Water Recycling Research Program

It all began with the “Millennium drought”, before which abundant clean water was taken for granted. Scarce rain in South East Queensland and across most of the densely populated regions across the country increased pressure on our water supplies and awareness of the value of water. In addition to conservation measures, a diversification of water supply options and the concept of providing water fit-for-purpose are being gradually implemented across the country.

In 2008 the AWMC established the Water Recycling Research Program to investigate the recovery of what constitutes the biggest part of wastewater (>99%), water. The AWMC assembled a multi-disciplinary team to provide scientifically sound, independent expertise towards the responsible closing of the water cycle, focusing on treatment technology, water quality and the management and fate of contaminants in engineered systems.

In 2010, the Water Recycling Research Program then extended the scope of its activities to other urban water sources such as drinking water and stormwater, continuing and extending its multidisciplinary approach and collaborations with other research entities such as the ‘National Centre for Environmental Toxicology (Entox)’ at The University of Queensland and the ‘Centre for Water Sensitive Cities’ at Monash University.

The Water Recycling Research Program is therefore researching water quality and advanced treatment across the majority of the urban water cycle as shown in the graph below.

Among the major research initiatives that the research program is involved in are:

A strategic 5 year collaboration between The University of Queensland, Veolia Water Australia and Seqwater with a total budget above $3 million to research advanced water treatment plants producing purified recycled water with regards to:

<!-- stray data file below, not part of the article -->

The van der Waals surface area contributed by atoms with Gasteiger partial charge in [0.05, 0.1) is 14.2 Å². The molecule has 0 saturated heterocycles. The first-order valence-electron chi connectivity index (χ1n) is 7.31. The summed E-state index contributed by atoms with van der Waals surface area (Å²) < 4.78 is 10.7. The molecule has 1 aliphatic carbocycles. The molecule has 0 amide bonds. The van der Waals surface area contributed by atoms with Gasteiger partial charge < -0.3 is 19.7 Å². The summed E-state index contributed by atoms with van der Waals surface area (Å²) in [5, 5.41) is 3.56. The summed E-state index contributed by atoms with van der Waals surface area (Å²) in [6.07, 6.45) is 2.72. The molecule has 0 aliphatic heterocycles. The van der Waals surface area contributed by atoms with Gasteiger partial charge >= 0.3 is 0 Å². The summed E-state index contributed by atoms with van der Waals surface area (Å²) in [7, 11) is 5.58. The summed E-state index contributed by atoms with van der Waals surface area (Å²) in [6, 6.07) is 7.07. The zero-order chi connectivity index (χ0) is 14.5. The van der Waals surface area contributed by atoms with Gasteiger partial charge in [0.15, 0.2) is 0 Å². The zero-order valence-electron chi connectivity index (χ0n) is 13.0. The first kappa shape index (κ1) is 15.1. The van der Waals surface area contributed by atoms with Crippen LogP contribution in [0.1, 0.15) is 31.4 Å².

• membrane fouling, ageing and integrity;
  • micropollutant monitoring and management (past project / current project);
  • strategies to control the formation and removal of chloramine disinfection by-products;
  • treatment of reverse osmosis concentrates;

Complementary funding to achieve the objectives was obtained from the Australian Research Council, the US based WateReuse Research Foundation, the South East Queensland Urban Water Security Research Alliance (UWSRA) and Queensland Health.Within projects funded directly through the South East Queensland UWSRA we research:

  • the contribution of hospitals to the overall micropollutant load in the urban water cycle through measurement and modelling;
  • treatment alternatives to membrane filtration such as ozone / biological activated carbon filtration;
  • emerging and regulated disinfection by-products in drinking water in the South East Queensland Water Grid.

The AWMC is also leading a project on risk and health aspects related to the quality of stormwater within the ‘Cities as Water Supply Catchments’ program, an initiative coordinated through Monash University and funded jointly by the National Water Commission, Victoria Smart Water Fund and more than 40 industry partners.

Researchers from the Water Recycling Research Program are furthermore involved in other research projects such as the NatVal project (funded by Australian Water Recycling Centre of Excellence) and other ARC projects (KDOM project lead by Prof. Beate Escher, Entox) in addition to delivering successfully consulting projects for e.g. the drinking water and the coal seam gas industry.

Water Recycling Research Program Team

The Water Recycling team at the 2011 AWMC Showcase and Networking Event, Customs House, Brisbane.